View below is from west toward east. At this stage, it’s easy to imagine how much better off the neighborhood might have been if the developer had not succeeded in scamming extra density off of the old farmhouse.
View below is from northeast corner of site to the south.
Does this final photo below look like a professional approach to cutting down a big tree, or does it look like a hasty attempt to do real damage to a tree that someone has hopes of saving?
Less than one week after the 3 February 2016 news comes out about Lowe’s “friendly $3.2 billion takeover” of Rona, ten separate little pink distant early warning signs have popped up along the Kingsway and Dumfries Street sidewalks to the south and west of the Rona building supply store at 1503 Kingsway.
See Pink Spot on Sidewalk at Left
Close-Up of a Pink Spot
City of Vancouver Public VanMap shows the dimensions of the irregular parcel. By rough calculation, the larger of the two 1503 sites amounts to almost 1.5 acres of land.
VanMap Data for 1503 Kingsway
Perspective on Parcel Size
Only time will tell whether those pink spots represent site infection by terminal condoitis. If that proves to be the diagnosis, woe betide Vancouver’s first “neighbourhood centre” at Kingway and Knight. And chalk up another serious loss of useful retail in an area that was supposed to become more friendly to walkable shopping — but is doing the opposite. (King Edward Village is a monument already to retail desertification.)
The planning exercise achieved nothing except (1) a dump of King Edward Village onto the Safeway site across the street, separated from the local area process that failed to deliver anything besides (2) a fast mass rezoning of 1577 single-family properties. That ugly history has already been exposed in detail at Eye on Norquay.
Unlike what happened with the second “neighbourhood centre” in Norquay, planners and their local area compradors never specified anything for the Kingsway shopping area around Knight. Pretend planning leaves behind blank slates for vulture developers.
Since the first came before the second, it would seem reasonable to retroject key specs from Norquay down the hill to the west: maximum FSR of 3.8, and maximum height of 16 storeys.
While “Norquay” chewed a piece off the eastern edge of Kensington-Cedar Cottage, Kingsway & Knight is supposed to be the neighborhood’s heart. Let’s hope that a stake has not just been driven through it.
New Iron Stake at NW Corner of Site
Lowe’s offers $3.2B to take over Canadian rival Rona
Lowe’s Cos to buy Canada’s Rona for $3.2 billion in cash to
create home improvement giant
Last week was a bad week for assault on public realm at Westbank’s 2220 Kingsway construction site. This seems to be what the corporation’s ballyhooed Gesamtkunstwerk approach amounts to in East Vancouver. Sick dada.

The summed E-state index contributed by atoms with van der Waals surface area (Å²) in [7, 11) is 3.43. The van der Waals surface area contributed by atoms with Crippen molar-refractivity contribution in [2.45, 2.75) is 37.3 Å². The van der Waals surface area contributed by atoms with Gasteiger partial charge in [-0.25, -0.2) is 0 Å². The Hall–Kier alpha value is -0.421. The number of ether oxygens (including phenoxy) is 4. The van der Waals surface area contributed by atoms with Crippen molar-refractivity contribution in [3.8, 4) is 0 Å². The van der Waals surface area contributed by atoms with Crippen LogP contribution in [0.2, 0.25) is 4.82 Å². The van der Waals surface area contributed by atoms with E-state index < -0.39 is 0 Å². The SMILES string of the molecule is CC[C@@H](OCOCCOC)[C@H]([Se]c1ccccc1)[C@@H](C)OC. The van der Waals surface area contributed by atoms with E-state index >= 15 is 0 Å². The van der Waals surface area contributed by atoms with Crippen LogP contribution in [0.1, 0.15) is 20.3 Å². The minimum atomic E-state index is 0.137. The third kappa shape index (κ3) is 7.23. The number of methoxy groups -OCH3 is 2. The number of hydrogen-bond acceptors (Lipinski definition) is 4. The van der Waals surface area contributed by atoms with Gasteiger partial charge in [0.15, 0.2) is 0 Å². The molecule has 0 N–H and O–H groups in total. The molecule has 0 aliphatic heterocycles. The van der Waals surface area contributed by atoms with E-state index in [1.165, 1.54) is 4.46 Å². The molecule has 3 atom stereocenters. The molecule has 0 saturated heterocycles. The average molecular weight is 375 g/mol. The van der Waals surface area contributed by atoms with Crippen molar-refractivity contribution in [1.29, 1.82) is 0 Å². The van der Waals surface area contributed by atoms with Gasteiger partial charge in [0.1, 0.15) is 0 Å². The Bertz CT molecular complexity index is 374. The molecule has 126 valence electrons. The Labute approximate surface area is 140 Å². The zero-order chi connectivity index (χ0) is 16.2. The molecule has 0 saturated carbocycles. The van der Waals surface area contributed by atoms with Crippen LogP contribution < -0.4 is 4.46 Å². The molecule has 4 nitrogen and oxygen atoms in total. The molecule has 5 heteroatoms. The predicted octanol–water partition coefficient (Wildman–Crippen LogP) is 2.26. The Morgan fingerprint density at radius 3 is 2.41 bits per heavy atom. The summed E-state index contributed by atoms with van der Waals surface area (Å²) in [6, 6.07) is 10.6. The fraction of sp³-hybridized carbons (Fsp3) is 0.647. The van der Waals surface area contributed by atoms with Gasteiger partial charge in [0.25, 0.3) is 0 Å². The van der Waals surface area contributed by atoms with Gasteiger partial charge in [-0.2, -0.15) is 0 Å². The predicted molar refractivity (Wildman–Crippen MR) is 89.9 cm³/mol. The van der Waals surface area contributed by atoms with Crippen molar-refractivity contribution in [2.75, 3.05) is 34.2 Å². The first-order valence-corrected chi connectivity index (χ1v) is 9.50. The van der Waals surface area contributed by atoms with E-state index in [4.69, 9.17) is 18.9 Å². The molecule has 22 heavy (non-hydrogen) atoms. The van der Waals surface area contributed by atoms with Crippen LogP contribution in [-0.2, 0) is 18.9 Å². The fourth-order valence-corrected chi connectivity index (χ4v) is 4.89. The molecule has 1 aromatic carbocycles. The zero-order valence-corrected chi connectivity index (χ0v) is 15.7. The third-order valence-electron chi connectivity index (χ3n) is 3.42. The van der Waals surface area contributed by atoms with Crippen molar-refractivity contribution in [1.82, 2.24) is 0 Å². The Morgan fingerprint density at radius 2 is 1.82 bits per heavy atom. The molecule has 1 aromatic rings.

A new category of abuse opened up with someone ripping apart the protective fencing around a mature boulevard tree and cutting it down.
The only evidence that remains is part of the fencing and the stump. This tree, the closest to East 30th Avenue, was part of a row of similar trees that stretch along the east side of the entire block to Kingsway. It seems like two steel barrels were placed to try to make the tree-cutting less obvious to a passerby.
Tree stump photos were taken on 25 January 2016.
The ongoing dumping of untreated construction wastewater directly into storm drains continued with a pump-out of cementitious water from the excavation that was allowed to flood beside and across the Kingsway sidewalk. The photo below shows the residue left around the sewer grate that occupied the middle of a corner bulge that City of Vancouver had landscaped with grasses.
The photo below shows the residue that was trapped on the south side of the Kingsway sidewalk as water flowed across to reach the Kingsway street drain.
These photos were taken on the morning of 27 January 2016.
The experience of trying to report these incidents to City of Vancouver has been disheartening. It appears that Westbank has free rein to disregard any by-law it wants to, with no consequence ever suffered. How could a beholden Vision Vancouver City Council ever allow municipal employees to raise a hand to their master? In so many words — read my lips — inspectors tell you that all they can do is go and beg Westbank to be nice. From what we see so far, Westbank will never be nice.
All the invaded neighborhood can do photograph the welts and scars and publish the documentation.
A bypass of ground water processing at 2220 Kingsway was reported by Eye on Norquay on 8 November 2015. As of 2 January 2016, the City of Vancouver allows such bypassing to continue.
As 2015 turns the corner into forgettable past, the following photo essay documents how Westbank’s contractor at 2220 Kingway continues to scoff at City of Vancouver requirements, and to bypass its own equipment for ground water processing. Freezing conditions help to show what is happening.
In addition, Westbank’s contractor leaves a leaky hose to spew water for days. Cheaper than replacing the damaged hose. Apparent motto: Damn the environment. Waste water. Prioritize profits.
End Point: Kingsway at Gladstone Storm Sewer Looking Upstream
Starting Point: Sump Hose Comes out of Excavation at Left of Hydro Pole
Sump Hose from Excavation to Curbside
Tangle of Blue Hose Leaks Water through Red Tape Patch
Downstream from Sump Hose at Curbside
Curbside toward Kingsway Storm Drain
All photos taken 2 January 2016.